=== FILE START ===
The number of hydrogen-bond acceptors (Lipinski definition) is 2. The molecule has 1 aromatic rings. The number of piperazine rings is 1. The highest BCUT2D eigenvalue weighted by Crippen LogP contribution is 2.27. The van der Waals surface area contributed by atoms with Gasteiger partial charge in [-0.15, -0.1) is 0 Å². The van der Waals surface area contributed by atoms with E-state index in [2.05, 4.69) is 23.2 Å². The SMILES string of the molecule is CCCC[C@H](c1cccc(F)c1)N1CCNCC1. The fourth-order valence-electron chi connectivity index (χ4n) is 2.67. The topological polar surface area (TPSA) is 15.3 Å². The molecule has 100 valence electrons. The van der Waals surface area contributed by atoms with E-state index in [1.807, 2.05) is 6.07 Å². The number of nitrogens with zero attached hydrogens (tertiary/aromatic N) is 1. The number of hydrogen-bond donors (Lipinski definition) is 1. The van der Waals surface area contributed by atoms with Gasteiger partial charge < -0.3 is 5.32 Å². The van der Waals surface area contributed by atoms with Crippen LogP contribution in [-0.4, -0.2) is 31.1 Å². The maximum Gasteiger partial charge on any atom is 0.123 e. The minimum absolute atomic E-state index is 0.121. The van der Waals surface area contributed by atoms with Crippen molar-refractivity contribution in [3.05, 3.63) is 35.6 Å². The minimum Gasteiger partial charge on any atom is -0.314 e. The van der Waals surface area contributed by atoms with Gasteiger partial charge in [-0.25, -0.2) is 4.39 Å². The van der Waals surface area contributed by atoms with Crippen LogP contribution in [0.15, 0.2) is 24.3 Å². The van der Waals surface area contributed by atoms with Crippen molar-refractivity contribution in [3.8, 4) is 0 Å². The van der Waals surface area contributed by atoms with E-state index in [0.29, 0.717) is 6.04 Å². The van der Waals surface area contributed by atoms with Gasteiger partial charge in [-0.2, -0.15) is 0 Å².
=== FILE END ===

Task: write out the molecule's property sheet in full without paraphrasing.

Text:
The number of hydrogen-bond acceptors (Lipinski definition) is 2. The molecule has 1 aromatic rings. The number of piperazine rings is 1. The highest BCUT2D eigenvalue weighted by Crippen LogP contribution is 2.27. The van der Waals surface area contributed by atoms with Gasteiger partial charge in [-0.15, -0.1) is 0 Å². The van der Waals surface area contributed by atoms with E-state index in [2.05, 4.69) is 23.2 Å². The SMILES string of the molecule is CCCC[C@H](c1cccc(F)c1)N1CCNCC1. The fourth-order valence-electron chi connectivity index (χ4n) is 2.67. The topological polar surface area (TPSA) is 15.3 Å². The molecule has 100 valence electrons. The van der Waals surface area contributed by atoms with E-state index in [1.807, 2.05) is 6.07 Å². The number of nitrogens with zero attached hydrogens (tertiary/aromatic N) is 1. The number of hydrogen-bond donors (Lipinski definition) is 1. The van der Waals surface area contributed by atoms with Gasteiger partial charge < -0.3 is 5.32 Å². The van der Waals surface area contributed by atoms with Crippen LogP contribution in [-0.4, -0.2) is 31.1 Å². The maximum Gasteiger partial charge on any atom is 0.123 e. The minimum absolute atomic E-state index is 0.121. The van der Waals surface area contributed by atoms with Crippen molar-refractivity contribution in [3.05, 3.63) is 35.6 Å². The minimum Gasteiger partial charge on any atom is -0.314 e. The van der Waals surface area contributed by atoms with Gasteiger partial charge in [-0.25, -0.2) is 4.39 Å². The van der Waals surface area contributed by atoms with Crippen LogP contribution in [0.15, 0.2) is 24.3 Å². The van der Waals surface area contributed by atoms with Crippen molar-refractivity contribution in [3.8, 4) is 0 Å². The van der Waals surface area contributed by atoms with E-state index in [0.29, 0.717) is 6.04 Å². The van der Waals surface area contributed by atoms with Gasteiger partial charge in [-0.2, -0.15) is 0 Å².